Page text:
American philosopher Judith Butler has also explained this problematic understanding of sexes in her works. In her writing, “The gender Trouble”, she elaborates the statement of Simone de Beauvoir that “one is not born a woman but one becomes a woman” and then, explains how gender produces sex. She puts forth the notion that gender is assigned at birth on the basis of the body having specific genitals. And in the case of intersex bodies too, intersex children are medically disciplined to retain the gender binary. The intersex bodies are disciplined in a manner that would fit the binary of male and female which Butler says is an example of how biology is being transformed by culture. Taking into consideration the statement of Simone, one becomes male or female which means that anyone can become masculine or feminine by learning and so, there is no assurance that a body marked male will acquire masculinity. There is a cultural discontinuity between the two. Thus, she says that there is a radical difference between sexed bodies and culturally constructed gender. She talks about the “Heterosexual matrix” which designates the grid of cultural intelligibility through which bodies, genders, and desires are naturalized. This hegemonic discursive model of gender intelligibility wants the differently sexed bodies to fit into the binary through a stable gender that is either being male or female. This is carried out through the compulsory practice of heterosexuality. In her text “Bodies that Matter”, she says that gender as a concept pre-exists the sexed bodies and that gender produces sex through repetitive practices of gender i.e. performativity. She states that gender performance is the repeated practice that continuously produces the binary model of sex in which each one of us has participated. Sexed bodies are forcibly made to match what the heterosexual matrix lays down as intelligible gender. And even in cases of inter-sexed bodies, they are still medically disciplined. This performative is still incomplete as we perform our gender every single day until the day we die and at no point in time is our gender identity too secure or too comfortable to let go of the performance. She concludes by saying that gender performance is what makes sexed bodies legible which explains the point- how gender produces sex.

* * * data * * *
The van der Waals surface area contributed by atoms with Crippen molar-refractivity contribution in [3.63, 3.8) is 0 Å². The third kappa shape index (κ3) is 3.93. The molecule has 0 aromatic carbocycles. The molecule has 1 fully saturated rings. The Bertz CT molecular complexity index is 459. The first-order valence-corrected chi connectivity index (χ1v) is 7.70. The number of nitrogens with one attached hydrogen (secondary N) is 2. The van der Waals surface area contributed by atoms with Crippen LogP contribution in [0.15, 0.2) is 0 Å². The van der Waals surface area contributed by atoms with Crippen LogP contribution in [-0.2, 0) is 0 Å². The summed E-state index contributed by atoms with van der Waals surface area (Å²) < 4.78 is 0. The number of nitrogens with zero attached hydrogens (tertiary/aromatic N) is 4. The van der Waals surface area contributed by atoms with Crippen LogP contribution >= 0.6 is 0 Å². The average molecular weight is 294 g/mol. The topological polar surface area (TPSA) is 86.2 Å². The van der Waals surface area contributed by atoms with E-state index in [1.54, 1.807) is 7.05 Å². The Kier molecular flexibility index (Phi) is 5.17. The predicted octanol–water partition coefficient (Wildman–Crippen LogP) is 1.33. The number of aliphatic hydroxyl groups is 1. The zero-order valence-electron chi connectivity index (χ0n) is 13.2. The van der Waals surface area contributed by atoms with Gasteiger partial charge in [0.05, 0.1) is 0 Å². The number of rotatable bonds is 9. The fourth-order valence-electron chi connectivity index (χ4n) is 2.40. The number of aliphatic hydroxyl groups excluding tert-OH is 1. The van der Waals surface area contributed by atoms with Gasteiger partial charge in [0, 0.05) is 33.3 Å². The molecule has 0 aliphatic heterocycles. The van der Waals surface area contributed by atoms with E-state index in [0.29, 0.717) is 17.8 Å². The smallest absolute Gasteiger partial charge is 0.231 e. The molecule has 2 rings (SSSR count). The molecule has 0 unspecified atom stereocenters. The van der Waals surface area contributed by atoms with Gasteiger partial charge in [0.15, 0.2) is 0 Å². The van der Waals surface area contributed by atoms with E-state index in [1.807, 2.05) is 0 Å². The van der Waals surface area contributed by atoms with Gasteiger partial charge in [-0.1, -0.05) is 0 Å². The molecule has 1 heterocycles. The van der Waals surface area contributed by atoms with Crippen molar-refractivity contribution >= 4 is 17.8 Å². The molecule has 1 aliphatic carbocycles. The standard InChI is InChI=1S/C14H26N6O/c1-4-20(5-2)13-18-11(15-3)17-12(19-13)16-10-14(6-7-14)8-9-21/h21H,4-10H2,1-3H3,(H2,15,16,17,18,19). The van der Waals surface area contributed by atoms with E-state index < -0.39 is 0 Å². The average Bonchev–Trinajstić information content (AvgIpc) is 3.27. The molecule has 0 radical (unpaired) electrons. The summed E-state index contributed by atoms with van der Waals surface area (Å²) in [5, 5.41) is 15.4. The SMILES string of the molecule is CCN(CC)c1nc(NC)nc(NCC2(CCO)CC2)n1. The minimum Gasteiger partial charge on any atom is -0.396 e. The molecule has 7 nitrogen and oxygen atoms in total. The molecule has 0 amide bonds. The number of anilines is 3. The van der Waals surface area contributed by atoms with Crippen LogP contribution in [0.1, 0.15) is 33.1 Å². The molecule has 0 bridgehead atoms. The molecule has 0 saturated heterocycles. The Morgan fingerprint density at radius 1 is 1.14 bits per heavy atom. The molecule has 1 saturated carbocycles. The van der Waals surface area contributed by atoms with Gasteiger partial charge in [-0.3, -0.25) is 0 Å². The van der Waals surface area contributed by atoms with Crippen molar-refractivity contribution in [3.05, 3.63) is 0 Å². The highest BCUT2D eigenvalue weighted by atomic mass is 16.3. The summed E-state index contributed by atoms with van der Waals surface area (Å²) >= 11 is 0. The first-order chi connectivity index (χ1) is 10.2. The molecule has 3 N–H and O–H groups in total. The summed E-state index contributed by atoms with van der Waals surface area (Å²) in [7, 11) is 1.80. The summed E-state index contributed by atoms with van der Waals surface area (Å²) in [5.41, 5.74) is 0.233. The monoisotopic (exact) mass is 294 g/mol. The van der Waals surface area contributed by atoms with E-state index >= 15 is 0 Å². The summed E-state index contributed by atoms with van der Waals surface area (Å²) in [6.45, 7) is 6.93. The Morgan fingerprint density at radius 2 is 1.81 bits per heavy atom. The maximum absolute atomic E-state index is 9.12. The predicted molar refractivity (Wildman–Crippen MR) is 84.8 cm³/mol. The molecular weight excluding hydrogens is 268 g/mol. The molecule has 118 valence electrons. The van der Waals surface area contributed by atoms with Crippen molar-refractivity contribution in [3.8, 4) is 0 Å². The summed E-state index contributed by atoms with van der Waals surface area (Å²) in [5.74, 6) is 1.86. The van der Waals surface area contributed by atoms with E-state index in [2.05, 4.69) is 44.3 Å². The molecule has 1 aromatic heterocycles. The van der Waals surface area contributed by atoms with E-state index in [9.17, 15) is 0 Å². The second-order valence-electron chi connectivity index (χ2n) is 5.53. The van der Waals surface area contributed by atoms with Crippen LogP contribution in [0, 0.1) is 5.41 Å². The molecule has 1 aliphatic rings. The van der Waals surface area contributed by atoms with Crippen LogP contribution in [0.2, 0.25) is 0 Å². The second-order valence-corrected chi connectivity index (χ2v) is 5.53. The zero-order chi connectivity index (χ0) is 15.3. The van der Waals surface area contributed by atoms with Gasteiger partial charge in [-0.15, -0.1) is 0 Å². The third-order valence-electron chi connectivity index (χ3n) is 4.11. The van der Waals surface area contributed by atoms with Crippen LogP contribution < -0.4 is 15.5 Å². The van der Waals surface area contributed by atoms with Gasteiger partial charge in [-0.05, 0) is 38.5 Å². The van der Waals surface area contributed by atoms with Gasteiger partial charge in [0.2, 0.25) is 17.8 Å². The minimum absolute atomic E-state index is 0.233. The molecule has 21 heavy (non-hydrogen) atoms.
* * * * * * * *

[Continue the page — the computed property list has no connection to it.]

In the Essay “Understanding Patriarchy”, Bell Hooks has talked about how gender roles are assigned to the sexed bodies right from birth so that they could fit into the binary of sexes and anything that does not fit in, attracts shame and is also criminalized. She says that girls are taught to behave in a certain manner, wear a particular type of clothes, talk in a certain way, play a particular type of game so that they could acquire the feminine, submissive, delicate characteristics that are what society associates with a girl or woman. Similarly, boys are taught to suppress all the other feelings except that of anger and rage so that they are taught how to be protective of the family and especially the females in the house. Even for boys violence is positive. She points out to this ideology by using the term “Politics of toys”. To elaborate further, I would present a small example. We as a habit gift our children things keeping in mind the social construct of gender. We gift our boys toy guns and cars and certain types of toys that are supposed to invoke violence. When they play with certain toys, we do not look at it in a wrong way- a 5 year old playing with a toy gun is always so fun to watch. But this way, we are supporting him to be a little less gentle and normalizing the fact that for him it is acceptable to be violent and he can be violent at times, and if not then he will be considered weak. Similarly, the way we dress our girls and make them play with dolls and utensils is about teaching them that this is how they are supposed to be and home is where they would be operating in the future. We want them to be gentle and also submissive to the men that surround them just for the sake of protection. This is how the politics of toys shape the way a boy and girl look at the world.